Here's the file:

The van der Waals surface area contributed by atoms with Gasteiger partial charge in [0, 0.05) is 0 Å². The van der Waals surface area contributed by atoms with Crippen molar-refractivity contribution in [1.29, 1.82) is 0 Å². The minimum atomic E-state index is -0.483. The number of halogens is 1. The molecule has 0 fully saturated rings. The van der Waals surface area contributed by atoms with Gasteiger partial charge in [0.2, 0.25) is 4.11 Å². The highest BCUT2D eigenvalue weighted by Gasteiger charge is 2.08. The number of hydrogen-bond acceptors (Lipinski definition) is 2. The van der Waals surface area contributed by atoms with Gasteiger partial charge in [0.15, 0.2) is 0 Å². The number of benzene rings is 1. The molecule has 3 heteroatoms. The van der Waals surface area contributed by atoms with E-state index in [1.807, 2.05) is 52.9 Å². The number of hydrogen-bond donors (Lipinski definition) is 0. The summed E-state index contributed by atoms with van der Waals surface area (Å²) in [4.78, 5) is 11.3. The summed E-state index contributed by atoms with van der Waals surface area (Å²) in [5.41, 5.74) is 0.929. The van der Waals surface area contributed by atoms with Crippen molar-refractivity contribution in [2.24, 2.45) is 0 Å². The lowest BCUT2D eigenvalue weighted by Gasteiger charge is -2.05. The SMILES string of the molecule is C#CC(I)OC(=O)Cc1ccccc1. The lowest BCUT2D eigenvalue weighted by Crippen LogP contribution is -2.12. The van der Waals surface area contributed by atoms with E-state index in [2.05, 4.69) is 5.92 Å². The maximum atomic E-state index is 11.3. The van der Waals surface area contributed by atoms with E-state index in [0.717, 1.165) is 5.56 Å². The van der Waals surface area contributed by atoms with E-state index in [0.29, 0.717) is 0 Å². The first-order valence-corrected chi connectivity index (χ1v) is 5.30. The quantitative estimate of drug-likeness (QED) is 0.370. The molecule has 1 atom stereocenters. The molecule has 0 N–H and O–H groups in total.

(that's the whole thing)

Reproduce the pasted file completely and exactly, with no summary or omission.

The van der Waals surface area contributed by atoms with Gasteiger partial charge in [0, 0.05) is 0 Å². The van der Waals surface area contributed by atoms with Crippen molar-refractivity contribution in [1.29, 1.82) is 0 Å². The minimum atomic E-state index is -0.483. The number of halogens is 1. The molecule has 0 fully saturated rings. The van der Waals surface area contributed by atoms with Gasteiger partial charge in [0.2, 0.25) is 4.11 Å². The highest BCUT2D eigenvalue weighted by Gasteiger charge is 2.08. The number of hydrogen-bond acceptors (Lipinski definition) is 2. The van der Waals surface area contributed by atoms with Gasteiger partial charge in [0.15, 0.2) is 0 Å². The number of benzene rings is 1. The molecule has 3 heteroatoms. The van der Waals surface area contributed by atoms with E-state index in [1.807, 2.05) is 52.9 Å². The number of hydrogen-bond donors (Lipinski definition) is 0. The summed E-state index contributed by atoms with van der Waals surface area (Å²) in [4.78, 5) is 11.3. The summed E-state index contributed by atoms with van der Waals surface area (Å²) in [5.41, 5.74) is 0.929. The van der Waals surface area contributed by atoms with Crippen molar-refractivity contribution in [2.24, 2.45) is 0 Å². The lowest BCUT2D eigenvalue weighted by Gasteiger charge is -2.05. The SMILES string of the molecule is C#CC(I)OC(=O)Cc1ccccc1. The lowest BCUT2D eigenvalue weighted by Crippen LogP contribution is -2.12. The van der Waals surface area contributed by atoms with E-state index in [2.05, 4.69) is 5.92 Å². The maximum atomic E-state index is 11.3. The van der Waals surface area contributed by atoms with E-state index in [0.717, 1.165) is 5.56 Å². The van der Waals surface area contributed by atoms with E-state index in [0.29, 0.717) is 0 Å². The first-order valence-corrected chi connectivity index (χ1v) is 5.30. The quantitative estimate of drug-likeness (QED) is 0.370. The molecule has 1 atom stereocenters. The molecule has 0 N–H and O–H groups in total.